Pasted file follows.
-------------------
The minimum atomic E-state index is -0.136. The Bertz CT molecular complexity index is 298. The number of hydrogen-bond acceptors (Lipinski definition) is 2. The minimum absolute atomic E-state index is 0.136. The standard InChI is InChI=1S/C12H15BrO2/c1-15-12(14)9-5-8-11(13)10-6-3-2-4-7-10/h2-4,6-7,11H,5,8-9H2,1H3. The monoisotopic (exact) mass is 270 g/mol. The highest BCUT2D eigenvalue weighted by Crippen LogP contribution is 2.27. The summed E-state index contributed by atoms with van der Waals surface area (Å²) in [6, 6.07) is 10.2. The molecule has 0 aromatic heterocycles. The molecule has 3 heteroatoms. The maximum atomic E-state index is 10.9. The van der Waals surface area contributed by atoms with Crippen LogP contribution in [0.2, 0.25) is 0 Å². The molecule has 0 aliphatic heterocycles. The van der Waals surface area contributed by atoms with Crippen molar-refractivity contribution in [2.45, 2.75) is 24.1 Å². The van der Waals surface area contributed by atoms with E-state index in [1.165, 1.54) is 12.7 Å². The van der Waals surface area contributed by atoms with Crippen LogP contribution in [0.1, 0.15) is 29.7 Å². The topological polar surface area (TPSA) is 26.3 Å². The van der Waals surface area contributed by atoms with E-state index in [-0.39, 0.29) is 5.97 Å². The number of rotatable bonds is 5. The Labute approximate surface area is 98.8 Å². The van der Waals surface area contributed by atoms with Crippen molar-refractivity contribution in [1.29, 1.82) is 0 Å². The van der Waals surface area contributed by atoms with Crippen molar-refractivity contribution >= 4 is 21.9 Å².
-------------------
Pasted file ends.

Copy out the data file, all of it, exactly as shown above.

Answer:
The minimum atomic E-state index is -0.136. The Bertz CT molecular complexity index is 298. The number of hydrogen-bond acceptors (Lipinski definition) is 2. The minimum absolute atomic E-state index is 0.136. The standard InChI is InChI=1S/C12H15BrO2/c1-15-12(14)9-5-8-11(13)10-6-3-2-4-7-10/h2-4,6-7,11H,5,8-9H2,1H3. The monoisotopic (exact) mass is 270 g/mol. The highest BCUT2D eigenvalue weighted by Crippen LogP contribution is 2.27. The summed E-state index contributed by atoms with van der Waals surface area (Å²) in [6, 6.07) is 10.2. The molecule has 0 aromatic heterocycles. The molecule has 3 heteroatoms. The maximum atomic E-state index is 10.9. The van der Waals surface area contributed by atoms with Crippen LogP contribution in [0.2, 0.25) is 0 Å². The molecule has 0 aliphatic heterocycles. The van der Waals surface area contributed by atoms with Crippen molar-refractivity contribution in [2.45, 2.75) is 24.1 Å². The van der Waals surface area contributed by atoms with E-state index in [1.165, 1.54) is 12.7 Å². The van der Waals surface area contributed by atoms with Crippen LogP contribution in [0.1, 0.15) is 29.7 Å². The topological polar surface area (TPSA) is 26.3 Å². The van der Waals surface area contributed by atoms with E-state index in [-0.39, 0.29) is 5.97 Å². The number of rotatable bonds is 5. The Labute approximate surface area is 98.8 Å². The van der Waals surface area contributed by atoms with Crippen molar-refractivity contribution in [1.29, 1.82) is 0 Å². The van der Waals surface area contributed by atoms with Crippen molar-refractivity contribution >= 4 is 21.9 Å².